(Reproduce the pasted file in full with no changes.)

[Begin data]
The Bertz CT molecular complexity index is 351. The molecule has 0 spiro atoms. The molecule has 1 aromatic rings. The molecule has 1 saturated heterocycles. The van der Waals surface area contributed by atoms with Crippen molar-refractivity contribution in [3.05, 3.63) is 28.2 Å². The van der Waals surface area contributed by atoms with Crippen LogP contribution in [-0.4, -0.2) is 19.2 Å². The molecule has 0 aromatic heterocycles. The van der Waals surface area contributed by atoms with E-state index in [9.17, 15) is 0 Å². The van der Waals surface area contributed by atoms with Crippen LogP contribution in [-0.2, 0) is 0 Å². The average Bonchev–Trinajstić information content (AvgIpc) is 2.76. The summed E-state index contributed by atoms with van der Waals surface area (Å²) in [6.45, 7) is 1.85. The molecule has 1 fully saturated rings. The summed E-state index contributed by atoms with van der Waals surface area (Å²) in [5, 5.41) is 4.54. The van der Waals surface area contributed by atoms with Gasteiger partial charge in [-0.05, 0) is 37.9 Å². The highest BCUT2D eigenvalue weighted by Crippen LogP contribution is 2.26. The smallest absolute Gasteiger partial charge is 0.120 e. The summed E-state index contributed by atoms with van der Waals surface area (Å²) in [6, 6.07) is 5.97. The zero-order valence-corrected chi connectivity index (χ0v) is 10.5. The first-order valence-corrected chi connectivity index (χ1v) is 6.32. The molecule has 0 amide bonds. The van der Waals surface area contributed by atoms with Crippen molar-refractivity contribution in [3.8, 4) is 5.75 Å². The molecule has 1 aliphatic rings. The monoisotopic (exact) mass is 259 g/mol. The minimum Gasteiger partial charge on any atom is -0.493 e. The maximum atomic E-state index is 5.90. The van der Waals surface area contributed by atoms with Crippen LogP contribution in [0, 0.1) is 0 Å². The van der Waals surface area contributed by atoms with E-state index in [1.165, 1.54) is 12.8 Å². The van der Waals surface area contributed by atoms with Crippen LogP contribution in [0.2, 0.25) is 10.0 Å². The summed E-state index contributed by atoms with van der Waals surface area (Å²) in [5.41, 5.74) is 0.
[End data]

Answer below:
The Bertz CT molecular complexity index is 351. The molecule has 0 spiro atoms. The molecule has 1 aromatic rings. The molecule has 1 saturated heterocycles. The van der Waals surface area contributed by atoms with Crippen molar-refractivity contribution in [3.05, 3.63) is 28.2 Å². The van der Waals surface area contributed by atoms with Crippen LogP contribution in [-0.4, -0.2) is 19.2 Å². The molecule has 0 aromatic heterocycles. The van der Waals surface area contributed by atoms with E-state index in [9.17, 15) is 0 Å². The van der Waals surface area contributed by atoms with Crippen LogP contribution in [-0.2, 0) is 0 Å². The average Bonchev–Trinajstić information content (AvgIpc) is 2.76. The summed E-state index contributed by atoms with van der Waals surface area (Å²) in [6.45, 7) is 1.85. The molecule has 1 fully saturated rings. The summed E-state index contributed by atoms with van der Waals surface area (Å²) in [5, 5.41) is 4.54. The van der Waals surface area contributed by atoms with Gasteiger partial charge in [-0.05, 0) is 37.9 Å². The highest BCUT2D eigenvalue weighted by Crippen LogP contribution is 2.26. The smallest absolute Gasteiger partial charge is 0.120 e. The summed E-state index contributed by atoms with van der Waals surface area (Å²) in [6, 6.07) is 5.97. The zero-order valence-corrected chi connectivity index (χ0v) is 10.5. The first-order valence-corrected chi connectivity index (χ1v) is 6.32. The molecule has 0 amide bonds. The van der Waals surface area contributed by atoms with Crippen molar-refractivity contribution in [3.8, 4) is 5.75 Å². The molecule has 1 aliphatic rings. The monoisotopic (exact) mass is 259 g/mol. The minimum Gasteiger partial charge on any atom is -0.493 e. The maximum atomic E-state index is 5.90. The van der Waals surface area contributed by atoms with Crippen LogP contribution in [0, 0.1) is 0 Å². The van der Waals surface area contributed by atoms with E-state index in [1.165, 1.54) is 12.8 Å². The van der Waals surface area contributed by atoms with Crippen LogP contribution in [0.2, 0.25) is 10.0 Å². The summed E-state index contributed by atoms with van der Waals surface area (Å²) in [5.41, 5.74) is 0.